Jim: I think there are programs that over-promise or obfuscate the reality that not everyone that goes through an ad program is going to get a job they train for, but that is the reality of many types of programs, not just advertising. The good news is that with the fragmentation of the industry, there are more types of places a student trained in advertising can land. I actively encourage some students to not pursue jobs in “traditional” agencies because they will fail. Not because they are not talented, but because the arena is not appropriate for their personal skill set. Also, we are starting to see digital natives graduate. By that I mean kids who grew up not knowing that life existed on this planet without cellphones. They have an inherent deep understanding of the digital landscape that puts them in a power position next to non-natives (anyone born before 1990) and this in turn opens more doors for them.
Q: How do you go about preparing students for an industry that’s still uncharted?
Jim: There is no way to be completely prepared for the massive amount of change hurtling toward us. Mike Tyson said it best “Everyone has a plan, until they get punched in the mouth.” If you leave school confident in your understanding that creativity is a learnable skill and a process that can be applied to any specific problem that you define, then you will be in a power position.
Q: To what extent does your program teach entrepreneurialism?
Jim: It depends how you define entrepreneurialism. As I mentioned earlier, we are ramping up the experiential aspect of the program and that in turn empowers students to think beyond just getting a job. It gives them an early taste of what they can do with the skills they are developing and being leaders. I definitely see it as a growth area – imagine the possibilities of highly trained creative thinkers/problem solvers harnessed to solve bigger issues than gum and soap sales.
Q: What campaigns, agencies, companies inspire you at the moment?
Jim: Anything that stops me for more than a nanosecond is inspiring. I recently came across an app that changes your facebook page to an infographic chart and then parallels that chart to other similar infographic matches. The app is put out by a bone marrow donor match company. They take a very serious, slightly scary thing and take away the fear. Also, I don’t feel pandered to and I feel good about the company. It’s something I’ve never considered doing before, now I might.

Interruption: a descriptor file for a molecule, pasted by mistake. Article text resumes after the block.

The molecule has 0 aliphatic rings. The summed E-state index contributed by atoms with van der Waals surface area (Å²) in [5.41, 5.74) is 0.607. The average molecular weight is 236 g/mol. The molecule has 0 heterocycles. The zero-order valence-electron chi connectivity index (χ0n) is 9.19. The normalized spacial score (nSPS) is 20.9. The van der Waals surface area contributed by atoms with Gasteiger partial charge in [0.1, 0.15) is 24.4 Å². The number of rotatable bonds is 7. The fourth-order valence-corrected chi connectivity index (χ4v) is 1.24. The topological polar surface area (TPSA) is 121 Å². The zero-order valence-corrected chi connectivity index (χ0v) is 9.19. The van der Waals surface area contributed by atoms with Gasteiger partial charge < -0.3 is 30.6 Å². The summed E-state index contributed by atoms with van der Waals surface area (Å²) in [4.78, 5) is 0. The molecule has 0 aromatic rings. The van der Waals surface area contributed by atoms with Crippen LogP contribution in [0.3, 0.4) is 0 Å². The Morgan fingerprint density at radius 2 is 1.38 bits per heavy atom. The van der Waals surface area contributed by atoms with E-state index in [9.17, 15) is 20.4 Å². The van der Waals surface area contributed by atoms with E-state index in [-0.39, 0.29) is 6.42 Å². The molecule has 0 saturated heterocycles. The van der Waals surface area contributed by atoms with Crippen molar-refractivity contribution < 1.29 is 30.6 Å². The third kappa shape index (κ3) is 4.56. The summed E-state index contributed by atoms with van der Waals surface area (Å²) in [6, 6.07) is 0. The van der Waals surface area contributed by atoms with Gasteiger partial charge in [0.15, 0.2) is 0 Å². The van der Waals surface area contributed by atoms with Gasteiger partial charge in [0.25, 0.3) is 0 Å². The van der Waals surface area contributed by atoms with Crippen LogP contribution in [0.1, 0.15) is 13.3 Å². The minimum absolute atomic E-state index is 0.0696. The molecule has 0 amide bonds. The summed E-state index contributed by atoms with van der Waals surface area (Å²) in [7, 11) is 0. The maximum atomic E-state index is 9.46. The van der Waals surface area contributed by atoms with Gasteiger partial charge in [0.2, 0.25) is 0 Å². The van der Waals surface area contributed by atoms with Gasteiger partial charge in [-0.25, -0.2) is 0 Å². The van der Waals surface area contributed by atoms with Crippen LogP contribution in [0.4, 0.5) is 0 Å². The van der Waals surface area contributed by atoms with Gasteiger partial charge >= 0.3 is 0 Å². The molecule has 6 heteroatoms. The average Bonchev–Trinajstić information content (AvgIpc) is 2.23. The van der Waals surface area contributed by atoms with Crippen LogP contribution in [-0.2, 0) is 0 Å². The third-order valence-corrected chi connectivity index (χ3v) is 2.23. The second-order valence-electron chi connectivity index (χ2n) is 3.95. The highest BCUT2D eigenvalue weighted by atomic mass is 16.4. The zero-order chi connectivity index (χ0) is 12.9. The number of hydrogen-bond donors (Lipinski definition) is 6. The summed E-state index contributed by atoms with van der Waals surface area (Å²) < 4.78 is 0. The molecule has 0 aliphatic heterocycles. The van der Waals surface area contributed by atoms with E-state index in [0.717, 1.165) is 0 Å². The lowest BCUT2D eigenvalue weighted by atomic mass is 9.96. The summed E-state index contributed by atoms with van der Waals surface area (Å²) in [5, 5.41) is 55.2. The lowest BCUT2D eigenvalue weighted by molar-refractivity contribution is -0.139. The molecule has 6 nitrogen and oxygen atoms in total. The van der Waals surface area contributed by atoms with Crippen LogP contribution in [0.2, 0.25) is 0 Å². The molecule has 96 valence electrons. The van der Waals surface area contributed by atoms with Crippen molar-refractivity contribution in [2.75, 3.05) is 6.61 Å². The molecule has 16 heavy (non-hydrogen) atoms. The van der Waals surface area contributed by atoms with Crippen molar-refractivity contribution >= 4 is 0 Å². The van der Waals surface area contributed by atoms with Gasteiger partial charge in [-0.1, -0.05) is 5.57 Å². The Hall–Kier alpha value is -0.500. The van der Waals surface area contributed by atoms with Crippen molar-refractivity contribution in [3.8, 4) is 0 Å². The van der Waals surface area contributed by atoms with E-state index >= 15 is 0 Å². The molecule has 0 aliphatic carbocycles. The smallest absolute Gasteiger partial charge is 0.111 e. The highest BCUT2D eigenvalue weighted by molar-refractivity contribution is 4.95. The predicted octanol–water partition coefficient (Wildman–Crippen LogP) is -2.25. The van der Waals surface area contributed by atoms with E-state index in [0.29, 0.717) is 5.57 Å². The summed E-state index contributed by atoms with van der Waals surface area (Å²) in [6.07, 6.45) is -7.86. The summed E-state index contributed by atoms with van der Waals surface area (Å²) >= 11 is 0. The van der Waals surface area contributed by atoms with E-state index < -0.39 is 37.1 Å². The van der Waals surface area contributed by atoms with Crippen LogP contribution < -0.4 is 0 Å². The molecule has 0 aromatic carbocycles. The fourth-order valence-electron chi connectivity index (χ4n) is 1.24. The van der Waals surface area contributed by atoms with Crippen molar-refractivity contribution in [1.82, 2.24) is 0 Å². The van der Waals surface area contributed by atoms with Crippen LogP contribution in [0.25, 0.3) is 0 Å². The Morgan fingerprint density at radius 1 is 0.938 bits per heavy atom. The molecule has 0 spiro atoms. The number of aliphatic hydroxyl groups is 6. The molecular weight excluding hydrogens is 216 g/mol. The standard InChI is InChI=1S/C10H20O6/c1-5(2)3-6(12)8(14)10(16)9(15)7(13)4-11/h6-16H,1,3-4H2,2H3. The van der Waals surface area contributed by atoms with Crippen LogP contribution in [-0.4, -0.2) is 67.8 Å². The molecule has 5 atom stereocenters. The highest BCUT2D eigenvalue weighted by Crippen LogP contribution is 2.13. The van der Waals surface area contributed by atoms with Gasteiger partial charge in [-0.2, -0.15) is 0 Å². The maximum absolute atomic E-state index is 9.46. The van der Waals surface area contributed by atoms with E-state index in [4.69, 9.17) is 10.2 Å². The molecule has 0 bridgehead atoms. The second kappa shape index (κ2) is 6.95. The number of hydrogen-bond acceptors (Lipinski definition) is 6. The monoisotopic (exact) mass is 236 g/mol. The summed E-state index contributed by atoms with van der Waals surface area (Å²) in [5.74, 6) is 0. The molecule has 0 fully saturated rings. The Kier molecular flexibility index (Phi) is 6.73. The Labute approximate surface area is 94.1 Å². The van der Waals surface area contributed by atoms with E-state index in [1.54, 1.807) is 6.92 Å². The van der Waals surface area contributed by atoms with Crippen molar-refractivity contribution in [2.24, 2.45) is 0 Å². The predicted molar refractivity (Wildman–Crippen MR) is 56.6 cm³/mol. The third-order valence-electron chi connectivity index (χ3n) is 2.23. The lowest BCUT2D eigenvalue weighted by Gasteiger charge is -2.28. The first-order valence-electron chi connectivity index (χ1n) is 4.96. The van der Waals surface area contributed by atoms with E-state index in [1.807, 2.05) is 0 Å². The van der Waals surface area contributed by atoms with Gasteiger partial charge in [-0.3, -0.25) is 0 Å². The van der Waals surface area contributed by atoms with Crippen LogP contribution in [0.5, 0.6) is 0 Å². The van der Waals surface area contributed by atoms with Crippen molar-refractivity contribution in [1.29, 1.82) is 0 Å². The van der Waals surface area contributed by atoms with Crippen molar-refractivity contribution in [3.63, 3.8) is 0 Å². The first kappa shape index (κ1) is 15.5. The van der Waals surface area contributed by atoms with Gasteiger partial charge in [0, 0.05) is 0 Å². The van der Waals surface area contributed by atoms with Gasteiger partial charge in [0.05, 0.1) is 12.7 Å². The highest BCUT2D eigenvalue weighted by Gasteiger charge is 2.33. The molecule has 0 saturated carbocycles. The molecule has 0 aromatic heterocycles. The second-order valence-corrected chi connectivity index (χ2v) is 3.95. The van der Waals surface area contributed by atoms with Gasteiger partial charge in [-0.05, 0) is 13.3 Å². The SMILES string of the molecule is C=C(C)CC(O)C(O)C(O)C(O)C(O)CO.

Q: What will be different about teaching communications in the next five years?
Jim: It’s sad, because many schools have great programs, but loose site of the future while staring at their past successes. To me that’s like driving forward really fast and making steering decisions based on what you see in the rearview mirror. Schools that thrive in the next five years will be much more flexible. They’ll still need to teach solid thinking skills and storytelling, but I think the ones that take the lead, will be be able to adapt to a fragmenting industry that needs specific training fast. Programs that teach rapid implementation of new technologies through compressed “short burst” classes will do well. There is a large body of people out there that have gaps in their knowledge base but have no need or desire for another degree. Schools that address that will attract a new type of student — the professional development learner.
Q: What’s the most important thing a reader should take away from our discussion today?
Jim: It’s a great time to be in this field. There are more types of opportunities for creative thinkers emerging everyday. The ability to problem solve creatively and deliver the result in a way that makes me feel something is a powerful and sought after skill. Do everything you can to max out that skill and couple it with your unique way of looking at the world and you will definitely succeed.
As a creative with a wide passion base I’m always on the lookout for people I can learn from and pass on those key insights to my followers. If you are a thought leader, trendsetter or just have an interesting viewpoint please contact me to be part of this interview series.